It’s easy to show what a person looks like with a photograph; but showing what that person is thinking is a different matter altogether. One way of achieving this is by adding a shadow that represents how they feel, rather than directly mimicking the person.
There are many ways you can achieve this. You could show someone working at a computer, with their shadow portraying them screaming in rage; or a couple meeting on a tentative first date, with their shadows dancing with abandon.
In this instance, we’ll take an image of a boy on horseback, and try to show how he really feels.
Step 1: Find a photo
The initial photo will, as always, determine the course of the montage. Here, a child is being led on horseback by a member of the armed forces – and you can download the image here.
Step 2: Cut out the subject
You may be lucky enough to find an image with a clear enough background on which to place your shadow. But you’ll get far more control if you cut out the central figure, so you can choose your own background. Photoshop CC’s new Select Subject feature will often get you 90% of the way there.
Step 3: Add a new background
Although it would have been possible to place the shadow directly on the ground, it would be hard to read – both the texture of the grass and the distorted view would tend to confuse the reader. Instead, I built this simple background from three elements – a wall, some grass, and a sky.
Step 4: Blend the elements together
Making a mask for the wall allows you push some grass up over it, to avoid a hard line at the bottom. And when the wall fills the whole width of the image, it all looks too closed in; chopping it off on the left gives more of a sense of space and distance.
Step 5: Choose the shadow
The shadow should be a simple, recognizable shape. When it’s converted to pure black, it’s the outline that counts more than anything else. This clip art image of a knight on horseback is ideal, and you can download it for free from goodfreephotos.com here.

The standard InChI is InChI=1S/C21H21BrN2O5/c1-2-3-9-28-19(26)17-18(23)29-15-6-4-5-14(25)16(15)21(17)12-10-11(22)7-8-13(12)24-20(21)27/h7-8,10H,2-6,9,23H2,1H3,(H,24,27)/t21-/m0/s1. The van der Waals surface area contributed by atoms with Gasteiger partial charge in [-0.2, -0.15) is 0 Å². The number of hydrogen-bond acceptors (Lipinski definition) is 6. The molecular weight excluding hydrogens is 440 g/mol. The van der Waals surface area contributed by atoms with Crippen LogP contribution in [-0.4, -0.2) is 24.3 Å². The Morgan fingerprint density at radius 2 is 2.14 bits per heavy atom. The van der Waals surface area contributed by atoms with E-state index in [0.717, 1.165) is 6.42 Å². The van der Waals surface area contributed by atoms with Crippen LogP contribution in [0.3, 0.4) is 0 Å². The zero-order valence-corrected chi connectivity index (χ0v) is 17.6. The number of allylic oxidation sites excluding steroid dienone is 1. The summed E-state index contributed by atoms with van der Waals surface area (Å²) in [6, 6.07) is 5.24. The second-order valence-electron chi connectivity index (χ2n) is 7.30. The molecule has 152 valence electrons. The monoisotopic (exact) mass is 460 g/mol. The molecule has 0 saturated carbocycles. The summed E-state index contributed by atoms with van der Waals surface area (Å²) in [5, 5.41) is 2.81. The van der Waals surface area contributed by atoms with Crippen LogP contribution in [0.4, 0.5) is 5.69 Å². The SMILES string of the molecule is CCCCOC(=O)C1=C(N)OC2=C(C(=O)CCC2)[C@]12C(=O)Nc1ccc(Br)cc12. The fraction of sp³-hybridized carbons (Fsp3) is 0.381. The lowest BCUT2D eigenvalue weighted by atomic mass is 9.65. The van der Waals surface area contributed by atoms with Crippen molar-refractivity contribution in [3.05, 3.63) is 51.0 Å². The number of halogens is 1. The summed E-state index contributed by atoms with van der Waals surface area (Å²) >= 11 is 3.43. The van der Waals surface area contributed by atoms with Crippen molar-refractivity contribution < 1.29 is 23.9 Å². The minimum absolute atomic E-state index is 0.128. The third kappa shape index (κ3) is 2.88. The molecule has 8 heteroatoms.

Step 6: Fill the shadow
It’s a simple matter to select the white outside the horse, and then invert the selection and fill with black. This produces a clear, instantly recognizable silhouette.
Step 7: Add the shadow to the wall
Bring the shadow into your montage, in this case using the wall as a clipping mask so it only shows up over the wall itself. You need to align it so all the key elements are fully visible.
Step 8: Complete the shadow
The bottom part of the shadow, where it runs along the ground to meet the original horse’s legs, is easily drawn on a new layer. You don’t need to worry too much about equine anatomy.
Step 9: Lower the transparency
Make a new group from both the shadow and its bottom part, then lower the transparency of the group as a whole. If you make the group into a Smart Object, you can add some Gaussian Blur to soften it; as a Smart Filter, you’ll be able to adjust the effect later if you need to.
Step 10: Finishing off
Go away and have a cup of coffee, then come back and look at the montage with fresh eyes. Here, I tinted the wall brown to give it more of a woody effect, and to prevent the image from looking too gray.Tags